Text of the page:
Devereaux said the legislation may not be the best solution for everyone, “but we have to find a way to co-manage these species.”

Dan Harrington argued last Wednesday for improved communication instead of “a bill that gives one industry control over another. We need to work together and find common ground, because right now [this] is creating friction.”

He said worm diggers won’t be happy with any legislation controlling their digging.

“They’ll only be comfortable without a law stuffed down our throats,” Harrington said.

He asked the committee, and Gerzofsky, to hold the proposed bill and work with worm diggers on an agreement to work the flats in a way that satisfied both industries.

He said worm dealers “would adequately post” the closures and no worm buyers would likely purchase worms from a digger who harvests in closed flats.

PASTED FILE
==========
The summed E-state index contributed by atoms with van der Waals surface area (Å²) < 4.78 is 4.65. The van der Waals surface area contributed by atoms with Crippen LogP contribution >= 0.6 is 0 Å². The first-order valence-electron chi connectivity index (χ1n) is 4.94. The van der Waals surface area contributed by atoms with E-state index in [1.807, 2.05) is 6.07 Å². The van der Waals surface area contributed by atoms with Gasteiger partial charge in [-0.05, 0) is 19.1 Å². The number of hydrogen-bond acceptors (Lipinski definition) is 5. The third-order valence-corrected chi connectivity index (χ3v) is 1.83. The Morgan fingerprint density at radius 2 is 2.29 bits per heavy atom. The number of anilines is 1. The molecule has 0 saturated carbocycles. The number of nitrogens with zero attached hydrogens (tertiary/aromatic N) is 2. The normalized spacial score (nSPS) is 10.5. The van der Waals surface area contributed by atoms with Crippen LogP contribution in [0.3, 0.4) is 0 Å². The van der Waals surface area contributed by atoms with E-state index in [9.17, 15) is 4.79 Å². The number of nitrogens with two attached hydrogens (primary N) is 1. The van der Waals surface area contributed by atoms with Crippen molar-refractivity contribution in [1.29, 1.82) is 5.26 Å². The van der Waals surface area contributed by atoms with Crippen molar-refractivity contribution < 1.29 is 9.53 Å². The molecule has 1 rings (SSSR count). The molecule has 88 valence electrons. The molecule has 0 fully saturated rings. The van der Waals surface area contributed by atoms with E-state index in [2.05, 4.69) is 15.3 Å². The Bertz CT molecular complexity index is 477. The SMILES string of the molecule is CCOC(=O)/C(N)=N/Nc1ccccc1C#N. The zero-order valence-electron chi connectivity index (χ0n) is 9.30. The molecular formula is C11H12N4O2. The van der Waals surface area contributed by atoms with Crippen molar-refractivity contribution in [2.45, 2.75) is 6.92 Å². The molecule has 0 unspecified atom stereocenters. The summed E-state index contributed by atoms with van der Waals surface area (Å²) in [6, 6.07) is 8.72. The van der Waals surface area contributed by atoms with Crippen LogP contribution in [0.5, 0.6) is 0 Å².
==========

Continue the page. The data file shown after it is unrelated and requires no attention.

“If we find out you’re in these areas, there are going to be serious consequences,” Rena Rithman of Wiscasset Bait said, arguing for the agreement. “As Dan says, there are other ways [of controlling digging in closed areas]. We’re telling you, we’re going to do everything [we can to stop it].”

“And if this [agreement] doesn’t work, you have the option of presenting the legislation again,” he said.

“I think if we can work this out without a law, I think that would be preferable to everyone, but if we have to have a law to make this happen, we’ll put the bill in,” Gerzofsky said Monday. “I have quite a bit of support up and down the coast, and I’m confident I could get this bill passed.”